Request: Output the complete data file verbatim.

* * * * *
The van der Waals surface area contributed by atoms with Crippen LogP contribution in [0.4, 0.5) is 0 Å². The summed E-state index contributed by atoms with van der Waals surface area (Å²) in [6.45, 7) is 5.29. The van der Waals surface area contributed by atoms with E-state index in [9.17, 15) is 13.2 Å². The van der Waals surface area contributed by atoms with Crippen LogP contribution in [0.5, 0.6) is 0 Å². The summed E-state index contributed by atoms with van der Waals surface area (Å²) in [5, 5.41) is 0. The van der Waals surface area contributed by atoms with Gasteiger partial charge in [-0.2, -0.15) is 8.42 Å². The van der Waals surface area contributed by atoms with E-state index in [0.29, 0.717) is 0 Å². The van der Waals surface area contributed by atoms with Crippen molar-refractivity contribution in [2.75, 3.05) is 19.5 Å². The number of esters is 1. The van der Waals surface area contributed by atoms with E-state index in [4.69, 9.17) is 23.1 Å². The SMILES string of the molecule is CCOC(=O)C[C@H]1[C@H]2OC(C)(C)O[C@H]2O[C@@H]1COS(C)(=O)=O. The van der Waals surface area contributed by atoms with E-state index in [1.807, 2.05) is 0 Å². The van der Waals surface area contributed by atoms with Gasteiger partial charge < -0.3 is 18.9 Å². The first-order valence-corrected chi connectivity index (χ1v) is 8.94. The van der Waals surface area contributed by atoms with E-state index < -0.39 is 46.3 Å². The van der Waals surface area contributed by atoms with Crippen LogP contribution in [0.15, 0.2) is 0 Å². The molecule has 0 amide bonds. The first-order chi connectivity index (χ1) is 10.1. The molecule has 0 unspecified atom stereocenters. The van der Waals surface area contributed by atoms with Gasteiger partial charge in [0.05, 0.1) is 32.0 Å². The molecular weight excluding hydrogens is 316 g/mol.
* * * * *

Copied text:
The van der Waals surface area contributed by atoms with Crippen LogP contribution in [0.4, 0.5) is 0 Å². The summed E-state index contributed by atoms with van der Waals surface area (Å²) in [6.45, 7) is 5.29. The van der Waals surface area contributed by atoms with E-state index in [9.17, 15) is 13.2 Å². The van der Waals surface area contributed by atoms with Crippen LogP contribution in [0.5, 0.6) is 0 Å². The summed E-state index contributed by atoms with van der Waals surface area (Å²) in [5, 5.41) is 0. The van der Waals surface area contributed by atoms with Gasteiger partial charge in [-0.2, -0.15) is 8.42 Å². The van der Waals surface area contributed by atoms with E-state index in [0.29, 0.717) is 0 Å². The van der Waals surface area contributed by atoms with Crippen molar-refractivity contribution in [2.75, 3.05) is 19.5 Å². The number of esters is 1. The van der Waals surface area contributed by atoms with E-state index in [4.69, 9.17) is 23.1 Å². The SMILES string of the molecule is CCOC(=O)C[C@H]1[C@H]2OC(C)(C)O[C@H]2O[C@@H]1COS(C)(=O)=O. The van der Waals surface area contributed by atoms with E-state index in [1.807, 2.05) is 0 Å². The van der Waals surface area contributed by atoms with Gasteiger partial charge < -0.3 is 18.9 Å². The first-order valence-corrected chi connectivity index (χ1v) is 8.94. The van der Waals surface area contributed by atoms with E-state index < -0.39 is 46.3 Å². The van der Waals surface area contributed by atoms with Crippen LogP contribution in [0.15, 0.2) is 0 Å². The molecule has 0 amide bonds. The first-order chi connectivity index (χ1) is 10.1. The molecule has 0 unspecified atom stereocenters. The van der Waals surface area contributed by atoms with Gasteiger partial charge in [0.05, 0.1) is 32.0 Å². The molecular weight excluding hydrogens is 316 g/mol.